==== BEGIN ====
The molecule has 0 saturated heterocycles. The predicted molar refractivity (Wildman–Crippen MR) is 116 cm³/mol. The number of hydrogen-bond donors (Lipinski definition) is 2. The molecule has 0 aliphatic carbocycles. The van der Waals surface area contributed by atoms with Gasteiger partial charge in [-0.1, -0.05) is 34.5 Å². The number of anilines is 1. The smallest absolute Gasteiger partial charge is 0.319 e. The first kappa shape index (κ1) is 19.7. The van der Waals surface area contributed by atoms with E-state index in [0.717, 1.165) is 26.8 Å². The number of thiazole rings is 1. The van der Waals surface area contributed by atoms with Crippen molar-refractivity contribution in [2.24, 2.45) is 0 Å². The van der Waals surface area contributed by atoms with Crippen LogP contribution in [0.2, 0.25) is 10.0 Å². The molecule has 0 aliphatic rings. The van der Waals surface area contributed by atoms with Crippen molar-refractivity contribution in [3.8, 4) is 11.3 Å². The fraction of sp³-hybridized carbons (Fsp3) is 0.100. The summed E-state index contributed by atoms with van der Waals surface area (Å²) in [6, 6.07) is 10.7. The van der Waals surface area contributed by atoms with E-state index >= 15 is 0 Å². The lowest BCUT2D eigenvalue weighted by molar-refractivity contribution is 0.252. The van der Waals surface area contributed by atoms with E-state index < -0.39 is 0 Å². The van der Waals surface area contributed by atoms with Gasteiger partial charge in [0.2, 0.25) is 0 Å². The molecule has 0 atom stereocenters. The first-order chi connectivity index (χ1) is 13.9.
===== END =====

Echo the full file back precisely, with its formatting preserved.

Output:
The molecule has 0 saturated heterocycles. The predicted molar refractivity (Wildman–Crippen MR) is 116 cm³/mol. The number of hydrogen-bond donors (Lipinski definition) is 2. The molecule has 0 aliphatic carbocycles. The van der Waals surface area contributed by atoms with Gasteiger partial charge in [-0.1, -0.05) is 34.5 Å². The number of anilines is 1. The smallest absolute Gasteiger partial charge is 0.319 e. The first kappa shape index (κ1) is 19.7. The van der Waals surface area contributed by atoms with E-state index in [0.717, 1.165) is 26.8 Å². The number of thiazole rings is 1. The van der Waals surface area contributed by atoms with Crippen molar-refractivity contribution in [2.24, 2.45) is 0 Å². The van der Waals surface area contributed by atoms with Crippen LogP contribution in [0.2, 0.25) is 10.0 Å². The molecule has 0 aliphatic rings. The van der Waals surface area contributed by atoms with Crippen molar-refractivity contribution in [3.8, 4) is 11.3 Å². The fraction of sp³-hybridized carbons (Fsp3) is 0.100. The summed E-state index contributed by atoms with van der Waals surface area (Å²) in [6, 6.07) is 10.7. The van der Waals surface area contributed by atoms with E-state index >= 15 is 0 Å². The lowest BCUT2D eigenvalue weighted by molar-refractivity contribution is 0.252. The van der Waals surface area contributed by atoms with E-state index < -0.39 is 0 Å². The van der Waals surface area contributed by atoms with Gasteiger partial charge in [0.2, 0.25) is 0 Å². The molecule has 0 atom stereocenters. The first-order chi connectivity index (χ1) is 13.9.